Votebank politics at the centre of madrasa issue
The political storm over the state government’s decision to offer financial aid to madrasas is an obvious instance of votebank politics, motivated more by the parties’ determination to consolidate their vote banks than to make concrete contributions to minority welfare. While the ruling parties Congress and NCP view it as an effort to reach out to an extended vote bank, parties in the Opposition such as BJP and Shiv Sena have attacked it as a communal decision this too is an obvious attempt to appease and consolidate their pro-majority, (read pro-Hindu) political strategy.
No prizes for guessing why the Congress-led government took the decision, with the Lok Sabha elections just a few months away. The decision is a thinly masked political gimmick, rather than being motivated by compassion for the community. The fact that the state has announced a Rs 10-crore programme when it has just Rs 2.5 crore set aside for the current fiscal, makes this clear. The Congress-led Democratic Front government justified its decision by citing a similar programme implemented by the Congress-led UPA government at the centre, known as the Scheme for Providing Quality Education in Madrasas (SPQEM). However, this does not explain why they chose to implement it now, when the UPA government started it in 2008.
There are 1,889 madrasas in the state with 1,47,995 students on their rolls, but the state doesn’t speak of making efforts to merge them with other educational institutions to bring them into mainstream. It will be interesting to see how many madrasas would prefer to get registered with the authorities, submitting financial audit reports of the last three years, or making an effort to fulfill the conditions that will qualify them for government grants.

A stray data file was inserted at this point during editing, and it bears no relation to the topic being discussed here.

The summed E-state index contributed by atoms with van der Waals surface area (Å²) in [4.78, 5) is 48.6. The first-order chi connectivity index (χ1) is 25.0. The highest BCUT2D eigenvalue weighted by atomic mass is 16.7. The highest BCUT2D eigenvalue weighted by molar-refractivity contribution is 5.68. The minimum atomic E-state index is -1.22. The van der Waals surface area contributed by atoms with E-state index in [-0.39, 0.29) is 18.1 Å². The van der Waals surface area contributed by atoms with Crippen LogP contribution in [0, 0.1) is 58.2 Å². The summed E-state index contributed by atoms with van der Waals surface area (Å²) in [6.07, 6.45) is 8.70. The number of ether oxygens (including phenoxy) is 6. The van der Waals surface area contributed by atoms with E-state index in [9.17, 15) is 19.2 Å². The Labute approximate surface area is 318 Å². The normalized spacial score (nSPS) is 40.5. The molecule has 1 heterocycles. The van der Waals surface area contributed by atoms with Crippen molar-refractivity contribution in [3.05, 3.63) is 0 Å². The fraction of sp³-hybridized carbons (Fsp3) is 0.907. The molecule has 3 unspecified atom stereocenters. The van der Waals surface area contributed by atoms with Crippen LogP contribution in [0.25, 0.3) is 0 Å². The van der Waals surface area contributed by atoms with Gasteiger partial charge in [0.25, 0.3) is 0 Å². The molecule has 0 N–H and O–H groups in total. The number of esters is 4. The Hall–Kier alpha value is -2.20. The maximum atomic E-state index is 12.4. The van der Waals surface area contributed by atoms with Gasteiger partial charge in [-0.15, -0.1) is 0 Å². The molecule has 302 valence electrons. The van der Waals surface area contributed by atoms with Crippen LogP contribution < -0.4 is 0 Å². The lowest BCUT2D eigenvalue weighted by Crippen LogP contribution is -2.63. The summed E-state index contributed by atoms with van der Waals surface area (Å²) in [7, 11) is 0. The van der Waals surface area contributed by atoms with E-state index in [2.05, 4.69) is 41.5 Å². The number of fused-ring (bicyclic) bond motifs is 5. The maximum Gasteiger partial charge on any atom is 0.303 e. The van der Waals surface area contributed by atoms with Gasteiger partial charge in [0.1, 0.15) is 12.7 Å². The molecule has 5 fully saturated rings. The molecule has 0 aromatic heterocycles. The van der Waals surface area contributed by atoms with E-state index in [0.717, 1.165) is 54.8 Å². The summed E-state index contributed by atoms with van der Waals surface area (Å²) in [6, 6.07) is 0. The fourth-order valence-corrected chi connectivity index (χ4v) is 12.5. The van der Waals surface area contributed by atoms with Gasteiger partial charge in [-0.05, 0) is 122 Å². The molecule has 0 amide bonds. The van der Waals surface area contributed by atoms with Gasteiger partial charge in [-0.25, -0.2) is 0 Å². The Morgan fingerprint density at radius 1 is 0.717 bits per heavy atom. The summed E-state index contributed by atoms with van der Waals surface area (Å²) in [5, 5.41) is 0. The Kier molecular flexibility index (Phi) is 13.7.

The state needs ingenuity, and not political gimmicks to address issues plaguing the minority. A majority of the community struggles to improve its quality of life, with most ending up impoverished. This is attributed to illiteracy, larger families, fewer opportunities, and even the reluctance to adapt and evolve. While we cannot change history, the present presents opportunities for change. The massive manpower available in the country is an asset, which, if harnessed properly, can help shape the destiny of our nation. But Congress, the party with the longest tenure in the government, has always used the minority card to improve its electoral prospects.
The issues plaguing the minority community started assuming importance only after it was became obvious that frequent, disruptive and catastrophic events such as bomb blasts were causing a collapse of society in general and the nation in particular. Hence, in the last few years, concerted efforts have been made to improve the living conditions of minorities, and prevent the youth from taking extreme steps to escape poverty, lack of opportunities and frustration. Several programmes were started. But in the absence of any effort to draw youths towards that path of progress, results have been few and far between.
There is no denying that lack of sincerity has only led to polarisation of political parties over this issue. It has also fuelled a scenario where leaders are seen more as messiahs of their particular communities and not of society at large. This alienation is growing further, with leaders from particular communities becoming rivals only to get lucrative positions in the government. A number of scams related to wakf lands corroborate this fact. The internal politics have reached such a level that the Congress government in the state has not issued a notification to appoint its Rajya Sabha member Hussain Dalwai as member of the state wakf board for almost a year.
The body has become highly controversial, ever since allegations of corruption were leveled against it. Hope floats yet. The educated youngsters have the potential and the ability to change the scenario by shedding their communal identities and becoming national citizens instead.
The writer is Political Editor, MiD DAY